nourishing & unapologetic
I wasn’t going to write anything.
I wasn’t going to feel anything.
I wasn’t going to be different.
It wasn’t going to be different.
Except it was.
This year is different.
It was going to be my first official Mother’s Day. And, I guess it is. But, my heart knows it’s not what we planned. It’s not the same.
If you hear or read a twinge of sadness, you’re right. It’s there. But I’m doing my damndest to channel that hope in my soul.
In the light of the impending holiday, I have a few suggestions to my fellow mommas-in-waiting, those who still have empty arms and a chunk of their hearts still missing, those who’ve suffered a loss during pregnancy or after, and those who have had failed adoptions. This could also apply to those who've lost their mother or estranged, I suppose too.
1. Find your kind.
Literally, find your kind. Find the ladies who have walked this path, and those still in the midst of it. These are the folks who can really relate to the experience, the emotions, the emptiness, and the impatience. Connect with them via social, text, a call, or in person. Talk it out or be quiet together. Lend your support and send a little love on this day. It's hard for everyone but hard is better together, usually. I think.
Also, find your kind. Be kind to yourself. Remind yourself that the lack or the loss isn't your fault. It isn't in vain. And, it isn't over. Practice some self-care.
2. Expect the awkwardness.
People, including your closest family and friends, don't know what to say. And, what can they say? Sometimes what's said hurts more than helps. But, let's try to understand, even if someone says all the wrong things, they're trying to fill the space. They think they need to say something to show their sympathy or empathy usually because they really, really care and want what is best for us. And let's be brutally honest and self-aware, generally we don't know what to say back which is awkward for them too. Plus, if they weren't saying anything, then how would we feel? So, let's give our crew and the well-meaning strangers, the benefit of the doubt. Grace is a gift we can give them and it helps us too. Accept that the awkwardness will happen and embrace it. Say thank you for their sentiment or dive in and have a conversation if you feel so moved.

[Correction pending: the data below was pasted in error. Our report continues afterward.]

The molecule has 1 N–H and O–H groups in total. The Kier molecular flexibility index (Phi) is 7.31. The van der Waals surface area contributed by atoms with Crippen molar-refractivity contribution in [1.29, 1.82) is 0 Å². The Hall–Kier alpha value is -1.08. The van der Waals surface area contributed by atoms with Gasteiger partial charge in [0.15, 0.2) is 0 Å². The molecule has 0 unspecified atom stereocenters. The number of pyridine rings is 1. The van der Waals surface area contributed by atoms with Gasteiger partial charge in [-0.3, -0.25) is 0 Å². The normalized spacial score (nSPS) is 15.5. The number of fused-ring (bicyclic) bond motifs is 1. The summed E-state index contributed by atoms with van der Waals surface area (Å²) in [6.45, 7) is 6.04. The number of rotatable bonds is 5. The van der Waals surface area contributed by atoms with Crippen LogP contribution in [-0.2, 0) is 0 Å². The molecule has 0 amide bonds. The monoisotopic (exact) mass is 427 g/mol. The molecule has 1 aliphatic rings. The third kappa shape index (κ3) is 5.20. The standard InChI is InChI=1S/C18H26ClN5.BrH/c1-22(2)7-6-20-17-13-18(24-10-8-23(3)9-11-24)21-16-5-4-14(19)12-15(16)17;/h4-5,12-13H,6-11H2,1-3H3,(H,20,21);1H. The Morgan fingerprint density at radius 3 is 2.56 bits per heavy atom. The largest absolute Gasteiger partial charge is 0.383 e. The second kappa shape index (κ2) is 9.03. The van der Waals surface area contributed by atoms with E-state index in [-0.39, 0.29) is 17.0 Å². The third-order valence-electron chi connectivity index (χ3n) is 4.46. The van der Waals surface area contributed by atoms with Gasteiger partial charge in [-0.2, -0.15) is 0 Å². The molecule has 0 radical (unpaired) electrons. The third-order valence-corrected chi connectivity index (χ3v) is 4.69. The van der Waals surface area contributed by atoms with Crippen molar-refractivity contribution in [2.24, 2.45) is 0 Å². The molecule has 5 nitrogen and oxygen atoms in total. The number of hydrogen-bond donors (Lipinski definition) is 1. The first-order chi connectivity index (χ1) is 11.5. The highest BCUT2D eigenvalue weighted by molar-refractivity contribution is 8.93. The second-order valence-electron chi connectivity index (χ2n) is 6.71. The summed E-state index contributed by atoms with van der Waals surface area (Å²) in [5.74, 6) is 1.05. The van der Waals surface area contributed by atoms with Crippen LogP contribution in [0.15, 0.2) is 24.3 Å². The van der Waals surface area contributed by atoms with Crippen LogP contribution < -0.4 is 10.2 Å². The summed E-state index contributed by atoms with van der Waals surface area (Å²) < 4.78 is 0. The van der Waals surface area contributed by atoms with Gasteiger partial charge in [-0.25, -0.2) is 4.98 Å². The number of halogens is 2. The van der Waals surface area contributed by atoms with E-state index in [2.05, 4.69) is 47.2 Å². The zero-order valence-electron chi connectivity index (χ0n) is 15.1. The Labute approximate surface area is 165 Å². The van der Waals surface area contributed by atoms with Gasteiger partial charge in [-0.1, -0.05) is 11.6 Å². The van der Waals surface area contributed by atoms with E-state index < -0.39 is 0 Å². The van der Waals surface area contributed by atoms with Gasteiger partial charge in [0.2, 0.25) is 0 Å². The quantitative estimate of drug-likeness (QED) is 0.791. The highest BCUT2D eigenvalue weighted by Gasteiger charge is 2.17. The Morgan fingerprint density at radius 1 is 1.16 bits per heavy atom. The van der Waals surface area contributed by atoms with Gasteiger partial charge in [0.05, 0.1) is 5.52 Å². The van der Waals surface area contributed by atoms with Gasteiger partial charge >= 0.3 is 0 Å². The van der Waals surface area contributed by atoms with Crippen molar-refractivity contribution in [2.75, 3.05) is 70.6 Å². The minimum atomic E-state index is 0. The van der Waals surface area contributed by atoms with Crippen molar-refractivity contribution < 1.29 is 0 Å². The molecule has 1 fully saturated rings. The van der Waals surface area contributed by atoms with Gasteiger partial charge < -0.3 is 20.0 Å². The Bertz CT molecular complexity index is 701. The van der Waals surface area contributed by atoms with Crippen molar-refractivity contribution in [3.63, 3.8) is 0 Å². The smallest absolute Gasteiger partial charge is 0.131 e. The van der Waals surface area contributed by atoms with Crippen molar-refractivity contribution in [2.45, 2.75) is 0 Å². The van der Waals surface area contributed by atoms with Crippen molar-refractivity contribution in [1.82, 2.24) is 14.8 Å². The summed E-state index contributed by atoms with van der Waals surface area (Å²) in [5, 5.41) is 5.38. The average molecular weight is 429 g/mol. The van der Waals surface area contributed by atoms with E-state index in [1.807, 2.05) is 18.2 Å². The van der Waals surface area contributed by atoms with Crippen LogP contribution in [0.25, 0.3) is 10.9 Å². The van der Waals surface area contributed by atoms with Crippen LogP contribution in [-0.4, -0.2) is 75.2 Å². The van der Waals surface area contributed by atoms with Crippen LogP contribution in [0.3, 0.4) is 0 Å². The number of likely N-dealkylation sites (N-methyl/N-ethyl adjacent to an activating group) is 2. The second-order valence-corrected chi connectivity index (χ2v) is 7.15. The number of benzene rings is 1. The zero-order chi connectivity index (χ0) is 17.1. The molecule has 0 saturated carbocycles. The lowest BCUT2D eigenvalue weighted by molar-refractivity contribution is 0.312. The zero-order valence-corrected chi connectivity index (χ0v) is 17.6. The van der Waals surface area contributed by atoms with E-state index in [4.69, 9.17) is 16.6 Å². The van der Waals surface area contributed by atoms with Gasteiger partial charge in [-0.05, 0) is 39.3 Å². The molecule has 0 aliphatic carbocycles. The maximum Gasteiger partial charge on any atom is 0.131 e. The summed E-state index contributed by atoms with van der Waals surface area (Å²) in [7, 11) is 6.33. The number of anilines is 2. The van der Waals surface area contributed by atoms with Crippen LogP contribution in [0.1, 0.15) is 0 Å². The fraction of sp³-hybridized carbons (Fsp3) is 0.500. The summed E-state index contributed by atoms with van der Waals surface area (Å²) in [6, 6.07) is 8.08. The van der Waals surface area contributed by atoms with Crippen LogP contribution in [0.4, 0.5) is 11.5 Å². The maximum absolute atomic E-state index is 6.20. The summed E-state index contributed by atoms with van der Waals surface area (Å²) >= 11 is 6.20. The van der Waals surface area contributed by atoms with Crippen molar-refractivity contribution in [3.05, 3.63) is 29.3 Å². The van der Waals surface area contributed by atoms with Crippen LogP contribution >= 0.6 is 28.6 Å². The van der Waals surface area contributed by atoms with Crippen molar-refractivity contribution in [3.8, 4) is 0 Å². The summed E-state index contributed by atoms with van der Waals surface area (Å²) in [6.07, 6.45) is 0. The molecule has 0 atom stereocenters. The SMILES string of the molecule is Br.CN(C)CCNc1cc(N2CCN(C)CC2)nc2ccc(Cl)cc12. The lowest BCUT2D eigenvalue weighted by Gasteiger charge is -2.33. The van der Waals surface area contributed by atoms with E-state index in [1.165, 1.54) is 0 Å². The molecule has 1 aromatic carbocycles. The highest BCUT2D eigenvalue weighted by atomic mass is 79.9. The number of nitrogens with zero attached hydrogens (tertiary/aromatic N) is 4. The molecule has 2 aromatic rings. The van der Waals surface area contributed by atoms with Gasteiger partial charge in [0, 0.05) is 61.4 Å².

3. Eat your favorite food or something totally indulgent.
All the health experts and nutritionists probably would tell you emotional eating is bad. And, probably a poor coping mechanism. But, I'm here to tell you that there is something special about your favorite food -- be it a fudgy brownie, a tart lemon bar, a double-dip cone, or heap of chips and guac. Whatever your go-to is, make it or order it. And don't second guess it. Calories don't apply here.
4. Get some sunshine and some moves in.
For me, getting some steps in outside not only gives me a dose of Vitamin D and some fresh air, but gives me a chance to dream and think big thoughts. I always feel refreshed after a walk or a yoga sesh.
5. Love on the mommas in your life.
This can be a hard one in particular on this day. But do it anyway if you can. Tell them they’re doing a good job. Tell them what you admire about their approach to #momlife. Tell them why they’re special to you. Our relationships with other women are so important. You know the gals I’m talking about: Your momma gave you life. Relish if you’ve still got a grandma or two around. And don’t forget to love those sisters and sister-in-laws who gifted you the most precious nieces and nephews on the planet. Love on your momma friends; they are a good group to learn from — plus you were probably friends with many of them BEFORE they had kids in tow. These are our examples. These are our role models. These are our future babysitters, play dates, and room mom crews.
6. Know you are still a rockin’, strong, rad, beautiful soul that gives the world her best.
Through the monthly disappointment and spontaneous tears, you are still you. And that is enough. Totally enough.
Note, these are just suggestions. By all means, if you just can't do any of these, and you just need space and quiet, take it.
And, tomorrow, if you happen to go to church, and you get to the inevitable portion of the sermon when the pastor or priest asks all the mothers to stand up and be recognized, do what feels right. If you want to stand because you have a babe in Heaven, stand tall. If you want to sit because it doesn’t feel right to stand, stay planted, but don’t shrink. And if the well-meaning little in your family asks for another flower for you too (because her mom and grandma have one), accept it with grace. You’ve earned that flower.
Mommin’ is hard. No matter what stage you’re in or if you haven’t even got to really start it yet. All mommas matter.
For now, I’m going to be a momma-in-waiting. But I know it’s going to be worth the wait.
Until next time,